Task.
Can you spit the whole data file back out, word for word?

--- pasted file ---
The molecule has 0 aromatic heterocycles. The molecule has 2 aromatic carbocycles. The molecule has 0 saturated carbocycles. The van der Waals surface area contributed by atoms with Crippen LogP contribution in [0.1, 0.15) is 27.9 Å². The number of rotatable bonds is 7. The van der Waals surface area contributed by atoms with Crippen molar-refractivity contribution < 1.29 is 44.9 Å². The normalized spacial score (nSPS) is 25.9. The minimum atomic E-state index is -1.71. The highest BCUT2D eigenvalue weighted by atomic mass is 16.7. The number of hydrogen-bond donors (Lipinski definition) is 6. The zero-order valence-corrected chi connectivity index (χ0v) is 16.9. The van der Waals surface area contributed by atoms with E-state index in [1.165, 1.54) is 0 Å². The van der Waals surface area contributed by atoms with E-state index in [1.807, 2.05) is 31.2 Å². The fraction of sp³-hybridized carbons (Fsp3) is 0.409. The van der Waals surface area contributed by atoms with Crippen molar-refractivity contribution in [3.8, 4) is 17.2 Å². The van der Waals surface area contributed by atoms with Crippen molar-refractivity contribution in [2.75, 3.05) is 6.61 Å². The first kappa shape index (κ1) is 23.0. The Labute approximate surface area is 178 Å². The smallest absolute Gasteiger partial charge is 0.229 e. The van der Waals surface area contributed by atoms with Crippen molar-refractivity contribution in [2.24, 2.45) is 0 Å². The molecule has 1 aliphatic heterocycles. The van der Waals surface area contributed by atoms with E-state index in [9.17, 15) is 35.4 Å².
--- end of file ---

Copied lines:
The molecule has 0 aromatic heterocycles. The molecule has 2 aromatic carbocycles. The molecule has 0 saturated carbocycles. The van der Waals surface area contributed by atoms with Crippen LogP contribution in [0.1, 0.15) is 27.9 Å². The number of rotatable bonds is 7. The van der Waals surface area contributed by atoms with Crippen molar-refractivity contribution < 1.29 is 44.9 Å². The normalized spacial score (nSPS) is 25.9. The minimum atomic E-state index is -1.71. The highest BCUT2D eigenvalue weighted by atomic mass is 16.7. The number of hydrogen-bond donors (Lipinski definition) is 6. The zero-order valence-corrected chi connectivity index (χ0v) is 16.9. The van der Waals surface area contributed by atoms with E-state index in [1.165, 1.54) is 0 Å². The van der Waals surface area contributed by atoms with E-state index in [1.807, 2.05) is 31.2 Å². The fraction of sp³-hybridized carbons (Fsp3) is 0.409. The van der Waals surface area contributed by atoms with Crippen molar-refractivity contribution in [3.8, 4) is 17.2 Å². The van der Waals surface area contributed by atoms with Crippen molar-refractivity contribution in [2.75, 3.05) is 6.61 Å². The first kappa shape index (κ1) is 23.0. The Labute approximate surface area is 178 Å². The smallest absolute Gasteiger partial charge is 0.229 e. The van der Waals surface area contributed by atoms with Crippen molar-refractivity contribution in [2.24, 2.45) is 0 Å². The molecule has 1 aliphatic heterocycles. The van der Waals surface area contributed by atoms with E-state index in [9.17, 15) is 35.4 Å².